Friday 21 October 2016

Bank of Ireland boss Richie Boucher admits his letter to DCC in support of Sean Dunne was 'stupid'


Richie Boucher
Richie Boucher

A personal letter of support from Bank of Ireland boss Richie Boucher for developer Sean Dunne was "one of the many stupid things I have done", the banker has confessed.

Mr Boucher, group chief executive at Bank of Ireland, was describing to the Banking Inquiry how in 2007 he had sent the personally signed letter to Dublin City Council in relation to Mr Dunne's proposals for the Jurys/Berkeley Court site.

He also revealed that a €4bn liquidity problem at Irish Nationwide was known to the Central Bank, the Financial Regulator and both Bank of Ireland and AIB a full three weeks before the night of the Bank Guarantee.

Mr Boucher described the scene at a meeting called by the Central Bank on September 7, 2007 with "pieces of paper being flown, thrown around" and no "coherent" assessment of the problem.

He had even suggested to a colleague that they should leave the meeting at one point

He said he was "extremely surprised and shocked" at the extent of the liquidity problem and they "fed back" to the financial regulator that they did not believe this was an accurate picture of what was needed, but even if it was Bank of Ireland was not in a position to provide it.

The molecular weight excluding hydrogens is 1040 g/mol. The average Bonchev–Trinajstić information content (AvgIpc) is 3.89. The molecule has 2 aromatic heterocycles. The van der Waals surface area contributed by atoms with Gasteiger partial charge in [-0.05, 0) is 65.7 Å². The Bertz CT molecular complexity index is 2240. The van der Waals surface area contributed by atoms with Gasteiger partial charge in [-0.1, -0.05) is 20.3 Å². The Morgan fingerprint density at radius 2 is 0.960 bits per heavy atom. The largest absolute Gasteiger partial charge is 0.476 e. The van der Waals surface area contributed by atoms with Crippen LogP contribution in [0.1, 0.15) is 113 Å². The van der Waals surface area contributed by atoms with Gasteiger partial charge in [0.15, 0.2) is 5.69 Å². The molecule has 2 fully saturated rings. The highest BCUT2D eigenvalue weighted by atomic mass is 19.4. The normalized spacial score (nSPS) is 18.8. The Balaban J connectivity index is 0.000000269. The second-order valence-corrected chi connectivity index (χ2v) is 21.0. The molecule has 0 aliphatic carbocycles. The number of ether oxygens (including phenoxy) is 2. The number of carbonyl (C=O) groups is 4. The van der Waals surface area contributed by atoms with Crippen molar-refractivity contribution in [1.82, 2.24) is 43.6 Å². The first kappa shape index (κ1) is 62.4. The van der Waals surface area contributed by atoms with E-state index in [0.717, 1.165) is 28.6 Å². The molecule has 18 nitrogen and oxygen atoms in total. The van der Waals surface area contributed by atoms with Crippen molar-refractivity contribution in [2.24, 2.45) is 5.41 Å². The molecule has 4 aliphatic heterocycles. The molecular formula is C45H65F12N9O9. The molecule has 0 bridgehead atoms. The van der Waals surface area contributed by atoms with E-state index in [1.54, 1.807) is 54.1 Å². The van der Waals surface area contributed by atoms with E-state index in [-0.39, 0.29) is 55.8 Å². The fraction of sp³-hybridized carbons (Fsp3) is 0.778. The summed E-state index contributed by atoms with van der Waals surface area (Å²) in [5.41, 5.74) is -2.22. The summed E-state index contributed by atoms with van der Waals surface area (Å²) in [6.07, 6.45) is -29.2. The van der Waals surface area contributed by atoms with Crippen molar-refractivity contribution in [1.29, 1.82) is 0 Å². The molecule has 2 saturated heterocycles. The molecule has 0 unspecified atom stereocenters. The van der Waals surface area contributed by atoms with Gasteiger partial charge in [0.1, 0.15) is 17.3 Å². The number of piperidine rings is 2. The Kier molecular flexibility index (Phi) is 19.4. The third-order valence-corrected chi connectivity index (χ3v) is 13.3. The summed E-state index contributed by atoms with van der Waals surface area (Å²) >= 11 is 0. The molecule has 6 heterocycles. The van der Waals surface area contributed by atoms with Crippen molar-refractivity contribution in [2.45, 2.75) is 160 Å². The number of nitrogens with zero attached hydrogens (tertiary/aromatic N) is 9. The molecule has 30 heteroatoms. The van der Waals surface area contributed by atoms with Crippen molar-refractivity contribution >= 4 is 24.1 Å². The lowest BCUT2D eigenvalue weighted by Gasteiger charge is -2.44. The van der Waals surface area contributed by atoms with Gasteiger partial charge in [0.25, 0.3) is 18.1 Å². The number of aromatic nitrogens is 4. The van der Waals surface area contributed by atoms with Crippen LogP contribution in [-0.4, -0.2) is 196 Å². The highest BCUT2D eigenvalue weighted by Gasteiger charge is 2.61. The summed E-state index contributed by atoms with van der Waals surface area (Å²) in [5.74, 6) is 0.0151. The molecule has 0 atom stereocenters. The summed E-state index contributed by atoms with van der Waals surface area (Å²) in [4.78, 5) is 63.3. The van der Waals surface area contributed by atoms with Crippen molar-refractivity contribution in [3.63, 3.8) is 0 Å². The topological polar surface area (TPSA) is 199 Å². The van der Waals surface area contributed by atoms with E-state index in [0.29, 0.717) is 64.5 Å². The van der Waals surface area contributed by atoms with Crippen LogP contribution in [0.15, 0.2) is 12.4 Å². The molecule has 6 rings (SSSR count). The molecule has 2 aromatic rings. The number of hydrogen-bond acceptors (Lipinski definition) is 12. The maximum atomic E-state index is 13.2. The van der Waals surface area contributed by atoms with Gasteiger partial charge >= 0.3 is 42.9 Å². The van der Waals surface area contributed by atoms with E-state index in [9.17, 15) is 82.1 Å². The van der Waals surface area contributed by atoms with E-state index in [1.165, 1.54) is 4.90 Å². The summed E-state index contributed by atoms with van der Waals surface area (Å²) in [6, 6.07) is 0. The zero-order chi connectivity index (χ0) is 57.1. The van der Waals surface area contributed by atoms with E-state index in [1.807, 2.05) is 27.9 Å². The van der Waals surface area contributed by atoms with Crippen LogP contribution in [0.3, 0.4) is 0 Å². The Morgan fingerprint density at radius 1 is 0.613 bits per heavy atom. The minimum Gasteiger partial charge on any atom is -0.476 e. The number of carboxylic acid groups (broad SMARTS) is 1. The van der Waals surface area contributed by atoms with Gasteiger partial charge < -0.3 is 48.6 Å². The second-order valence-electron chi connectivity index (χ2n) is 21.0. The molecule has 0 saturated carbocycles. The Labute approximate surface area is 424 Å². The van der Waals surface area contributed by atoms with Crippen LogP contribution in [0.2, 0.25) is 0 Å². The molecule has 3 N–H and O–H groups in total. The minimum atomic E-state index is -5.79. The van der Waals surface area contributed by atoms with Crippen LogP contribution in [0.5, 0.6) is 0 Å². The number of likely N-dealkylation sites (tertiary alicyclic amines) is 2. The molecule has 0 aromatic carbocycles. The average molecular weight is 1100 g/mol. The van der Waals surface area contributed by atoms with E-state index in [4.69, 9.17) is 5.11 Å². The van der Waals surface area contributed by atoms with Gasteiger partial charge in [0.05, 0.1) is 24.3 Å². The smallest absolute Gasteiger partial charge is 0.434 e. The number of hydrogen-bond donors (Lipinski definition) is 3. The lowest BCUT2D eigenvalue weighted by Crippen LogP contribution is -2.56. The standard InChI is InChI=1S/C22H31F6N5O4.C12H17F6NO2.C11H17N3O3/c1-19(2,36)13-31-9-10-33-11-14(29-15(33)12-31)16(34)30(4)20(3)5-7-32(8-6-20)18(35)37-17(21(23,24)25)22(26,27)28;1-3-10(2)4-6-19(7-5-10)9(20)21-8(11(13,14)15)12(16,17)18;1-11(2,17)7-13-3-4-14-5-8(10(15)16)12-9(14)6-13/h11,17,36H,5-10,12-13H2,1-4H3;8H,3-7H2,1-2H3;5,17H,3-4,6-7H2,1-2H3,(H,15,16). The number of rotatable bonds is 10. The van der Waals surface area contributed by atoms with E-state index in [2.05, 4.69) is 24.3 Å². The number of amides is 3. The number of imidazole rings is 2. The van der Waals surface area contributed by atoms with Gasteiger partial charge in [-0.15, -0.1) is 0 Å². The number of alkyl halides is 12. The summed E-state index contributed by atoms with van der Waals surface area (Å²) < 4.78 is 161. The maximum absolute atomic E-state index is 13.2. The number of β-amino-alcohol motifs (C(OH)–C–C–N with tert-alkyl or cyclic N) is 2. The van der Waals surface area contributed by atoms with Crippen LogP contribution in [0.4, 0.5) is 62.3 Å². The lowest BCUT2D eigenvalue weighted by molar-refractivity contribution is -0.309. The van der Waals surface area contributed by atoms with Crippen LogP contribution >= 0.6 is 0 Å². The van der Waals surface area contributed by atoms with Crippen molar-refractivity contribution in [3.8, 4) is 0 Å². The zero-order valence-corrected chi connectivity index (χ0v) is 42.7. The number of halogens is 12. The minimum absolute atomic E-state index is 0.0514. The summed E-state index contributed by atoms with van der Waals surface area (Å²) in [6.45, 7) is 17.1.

The group chief executive, who earns €843,000 a year, told the hearing that his bank board "made strategic mistakes and errors of judgement and I bear collective responsibility for these and my contribution to them".

The 100pc mortgages given by the bank in the run up to the collapse were wrong, he added, and tracker mortgages were also "a very big mistake".

Bank of Ireland, said Mr Boucher, had an over-reliance on wholesale funding in the run up to the banking crisis.

Mr Boucher said to Inquiry chairman Ciaran Lynch that Bank of Ireland could never repay in moral terms but had tried to do it in financial terms.

Ulster Bank former group chief executive and director Cormac McCarthy told the meeting that his bank had lent too much to too many people on bases which turned out to be flawed, and he deeply regretted this had happened when he was CEO.

He told Senator Sean Barrett that the Financial Regulator had not objected to his bank providing 100pc mortgages which they had introduced because they were losing market share.

"I do regret that we did it," he said.

Solicitor Brian O'Donnell, who recently handed the keys of his Gorse Hill home in Killiney back to Bank of Ireland, attended yesterday's hearing where he sat in the public gallery along with Gerry Beades of the New Land League.


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